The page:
Data interoperability is the ability of public-safety officials to share information via data signals on demand, in real time, when needed, and as authorized. The use of mobile-data communications in the roadside environment is the fastest emerging technology tool to assist first responders.
Kentucky Open Portal Solution
The Kentucky Open Portal Solution program, headed by Kentucky’s Justice and Public Safety Cabinet, allows officers to submit vehicle collision reports electronically. Now the system includes programs for reporting crime, traffic citations, warnings, and other information to include a new intelligence report function.
Through the electronic-intelligence function, law- enforcement officers can inform the Kentucky Intelligence Fusion Center of suspicious behavior that could be related to terrorism or other crime.
The KIFC receives this intelligence information within seconds of the officer completing the report. Upon receipt, KIFC staff determines what to do with the information--file for future reference, contact the submitting agency for additional information, or forward it to the FBI and/or Joint Terrorism Task Force .
More than 90 percent of law-enforcement agencies in Kentucky use at least one of the KyOPS applications.
Kentucky Wireless Interoperability Network System
Kentucky Wireless Interoperability Network System provides first responders across the state with instant messaging communications capabilities.
KYWINS allows all public-safety users on the state’s wireless data system to exchange messages with one another from mobile-data computers inside response vehicles or from a stationary computer. The program can also quickly broadcast a message to all users within seconds. Mobile-data messaging technology provides a redundant form of communication for public- safety officials if voice communication is unavailable.
The project is the result of a collaborative effort between the Kentucky Office of Homeland Security, Justice and Public Safety Cabinet, Commonwealth Office of Technology, and the Center for Rural Development.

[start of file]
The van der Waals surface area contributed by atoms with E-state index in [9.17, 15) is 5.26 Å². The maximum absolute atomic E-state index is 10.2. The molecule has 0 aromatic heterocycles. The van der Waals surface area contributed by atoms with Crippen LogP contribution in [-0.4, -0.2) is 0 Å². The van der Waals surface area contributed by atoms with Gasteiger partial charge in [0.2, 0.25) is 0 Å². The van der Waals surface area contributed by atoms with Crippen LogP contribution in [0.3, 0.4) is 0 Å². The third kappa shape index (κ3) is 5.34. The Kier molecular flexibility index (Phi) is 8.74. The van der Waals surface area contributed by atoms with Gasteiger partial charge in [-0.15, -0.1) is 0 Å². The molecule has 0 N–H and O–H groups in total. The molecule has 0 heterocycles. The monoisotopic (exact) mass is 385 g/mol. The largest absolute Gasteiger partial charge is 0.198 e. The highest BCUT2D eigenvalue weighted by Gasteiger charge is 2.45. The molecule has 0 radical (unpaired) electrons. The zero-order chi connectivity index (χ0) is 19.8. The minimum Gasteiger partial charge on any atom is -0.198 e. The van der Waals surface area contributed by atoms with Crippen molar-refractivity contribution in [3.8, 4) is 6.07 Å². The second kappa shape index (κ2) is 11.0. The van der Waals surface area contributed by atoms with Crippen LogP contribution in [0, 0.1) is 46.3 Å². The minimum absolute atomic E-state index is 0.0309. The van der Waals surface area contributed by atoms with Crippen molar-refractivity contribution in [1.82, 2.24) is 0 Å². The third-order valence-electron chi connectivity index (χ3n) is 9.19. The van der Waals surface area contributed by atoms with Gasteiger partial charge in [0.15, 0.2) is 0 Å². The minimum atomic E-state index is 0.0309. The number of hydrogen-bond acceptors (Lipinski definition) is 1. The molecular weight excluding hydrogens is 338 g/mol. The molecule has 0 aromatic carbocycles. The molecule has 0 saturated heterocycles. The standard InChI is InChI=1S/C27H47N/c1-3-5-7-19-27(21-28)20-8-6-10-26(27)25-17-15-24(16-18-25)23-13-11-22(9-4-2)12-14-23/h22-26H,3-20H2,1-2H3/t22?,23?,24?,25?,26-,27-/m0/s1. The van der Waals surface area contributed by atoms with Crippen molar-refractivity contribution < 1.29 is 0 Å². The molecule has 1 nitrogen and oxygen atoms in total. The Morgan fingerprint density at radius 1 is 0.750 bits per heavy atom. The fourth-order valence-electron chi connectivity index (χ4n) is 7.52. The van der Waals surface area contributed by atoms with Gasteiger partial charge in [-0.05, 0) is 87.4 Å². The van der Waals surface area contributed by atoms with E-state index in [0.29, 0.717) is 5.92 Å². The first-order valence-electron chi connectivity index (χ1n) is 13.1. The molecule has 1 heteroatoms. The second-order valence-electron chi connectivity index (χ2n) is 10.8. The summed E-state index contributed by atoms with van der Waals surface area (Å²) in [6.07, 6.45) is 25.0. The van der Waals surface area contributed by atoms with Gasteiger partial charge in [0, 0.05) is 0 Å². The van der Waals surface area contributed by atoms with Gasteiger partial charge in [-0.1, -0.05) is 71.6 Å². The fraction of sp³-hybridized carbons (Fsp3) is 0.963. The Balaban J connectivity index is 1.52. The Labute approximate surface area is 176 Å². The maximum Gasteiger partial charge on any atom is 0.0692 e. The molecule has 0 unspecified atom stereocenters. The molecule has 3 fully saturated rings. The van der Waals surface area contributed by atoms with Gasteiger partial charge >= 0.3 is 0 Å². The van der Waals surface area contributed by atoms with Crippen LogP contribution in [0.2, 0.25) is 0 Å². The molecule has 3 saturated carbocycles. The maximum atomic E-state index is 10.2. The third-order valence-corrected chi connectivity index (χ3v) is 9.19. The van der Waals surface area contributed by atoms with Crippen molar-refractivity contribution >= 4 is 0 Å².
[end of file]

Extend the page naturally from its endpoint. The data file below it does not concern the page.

The state Office of the 9-1-1 Coordinator/Commercial Mobile Radio Service Board is administratively attached to Kentucky Office of Homeland Security. CMRS works to improve the effectiveness and reliability of Kentucky’s wireless 9-1-1 service by providing dispatchers with the greatest possible information on wireless calls.
The wireless Enhanced 9-1-1, or E9-1-1, program is divided into two parts - Phase I and Phase II. Phase I requires carriers, upon valid request by a local Public Safety Answering Point, to report the telephone number of a wireless 9-1-1 caller and the location of the antenna that received the call. Phase II requires wireless carriers to provide far more precise location information, within 50 to 300 meters in most cases.
The deployment of Enhanced 9-1-1 requires the development of new technologies and upgrades to local 9-1-1 PSAPs, as well as coordination among public-safety agencies and the private sector.
The Kentucky Office of Homeland Security's e-Warrants Project is revolutionizing the method of issuing, servicing and clearing warrants across the commonwealth by implementing a system that is accessible by all criminal-justice personnel.
On any given day, there are an estimated 300,000 unserved warrants in Kentucky. Kentucky has no statewide system for issuing, tracking, and serving most warrants. As a result, all counties experience difficulties with accessing the information needed to serve warrants. To combat these issues, KOHS is providing sponsorship and senior project management for the development and implementation of the Kentucky e-Warrants system.
The system is also designed to work on mobile-data terminals that do not have in-car Internet connectivity through a warrants module added to the Kentucky Open Portal Solution.